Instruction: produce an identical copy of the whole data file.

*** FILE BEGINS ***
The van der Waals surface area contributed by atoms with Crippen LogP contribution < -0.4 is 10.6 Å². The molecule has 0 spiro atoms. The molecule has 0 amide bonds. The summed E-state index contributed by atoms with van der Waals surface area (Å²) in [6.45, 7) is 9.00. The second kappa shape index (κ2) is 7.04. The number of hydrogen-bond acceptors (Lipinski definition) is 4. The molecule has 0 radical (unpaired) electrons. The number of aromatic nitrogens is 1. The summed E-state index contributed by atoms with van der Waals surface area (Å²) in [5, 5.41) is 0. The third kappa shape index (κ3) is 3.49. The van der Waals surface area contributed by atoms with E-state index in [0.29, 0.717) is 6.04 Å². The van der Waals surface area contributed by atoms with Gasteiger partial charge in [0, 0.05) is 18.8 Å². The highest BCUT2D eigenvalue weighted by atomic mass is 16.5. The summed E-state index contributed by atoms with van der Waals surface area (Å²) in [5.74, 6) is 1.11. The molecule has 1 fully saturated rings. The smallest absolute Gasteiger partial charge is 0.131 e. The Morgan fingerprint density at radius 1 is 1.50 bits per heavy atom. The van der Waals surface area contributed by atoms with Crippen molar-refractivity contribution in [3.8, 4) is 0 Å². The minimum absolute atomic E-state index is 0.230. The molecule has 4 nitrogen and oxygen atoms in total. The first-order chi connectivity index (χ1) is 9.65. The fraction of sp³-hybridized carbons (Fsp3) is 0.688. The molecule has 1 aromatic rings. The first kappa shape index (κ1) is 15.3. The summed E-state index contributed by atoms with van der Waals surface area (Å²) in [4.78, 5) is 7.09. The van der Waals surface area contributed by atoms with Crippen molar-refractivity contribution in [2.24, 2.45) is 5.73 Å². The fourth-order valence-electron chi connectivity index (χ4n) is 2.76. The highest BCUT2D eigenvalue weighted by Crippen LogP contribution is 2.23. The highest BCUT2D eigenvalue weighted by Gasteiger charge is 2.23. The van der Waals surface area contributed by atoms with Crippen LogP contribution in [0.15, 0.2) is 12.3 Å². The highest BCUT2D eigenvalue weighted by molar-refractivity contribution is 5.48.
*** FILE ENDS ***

The van der Waals surface area contributed by atoms with Crippen LogP contribution < -0.4 is 10.6 Å². The molecule has 0 spiro atoms. The molecule has 0 amide bonds. The summed E-state index contributed by atoms with van der Waals surface area (Å²) in [6.45, 7) is 9.00. The second kappa shape index (κ2) is 7.04. The number of hydrogen-bond acceptors (Lipinski definition) is 4. The molecule has 0 radical (unpaired) electrons. The number of aromatic nitrogens is 1. The summed E-state index contributed by atoms with van der Waals surface area (Å²) in [5, 5.41) is 0. The third kappa shape index (κ3) is 3.49. The van der Waals surface area contributed by atoms with E-state index in [0.29, 0.717) is 6.04 Å². The van der Waals surface area contributed by atoms with Gasteiger partial charge in [0, 0.05) is 18.8 Å². The highest BCUT2D eigenvalue weighted by atomic mass is 16.5. The summed E-state index contributed by atoms with van der Waals surface area (Å²) in [5.74, 6) is 1.11. The molecule has 1 fully saturated rings. The smallest absolute Gasteiger partial charge is 0.131 e. The Morgan fingerprint density at radius 1 is 1.50 bits per heavy atom. The van der Waals surface area contributed by atoms with Crippen molar-refractivity contribution in [3.8, 4) is 0 Å². The minimum absolute atomic E-state index is 0.230. The molecule has 4 nitrogen and oxygen atoms in total. The first-order chi connectivity index (χ1) is 9.65. The fraction of sp³-hybridized carbons (Fsp3) is 0.688. The molecule has 1 aromatic rings. The first kappa shape index (κ1) is 15.3. The summed E-state index contributed by atoms with van der Waals surface area (Å²) in [4.78, 5) is 7.09. The van der Waals surface area contributed by atoms with Crippen molar-refractivity contribution in [2.24, 2.45) is 5.73 Å². The fourth-order valence-electron chi connectivity index (χ4n) is 2.76. The highest BCUT2D eigenvalue weighted by Crippen LogP contribution is 2.23. The highest BCUT2D eigenvalue weighted by Gasteiger charge is 2.23. The van der Waals surface area contributed by atoms with Crippen LogP contribution in [0.15, 0.2) is 12.3 Å². The highest BCUT2D eigenvalue weighted by molar-refractivity contribution is 5.48.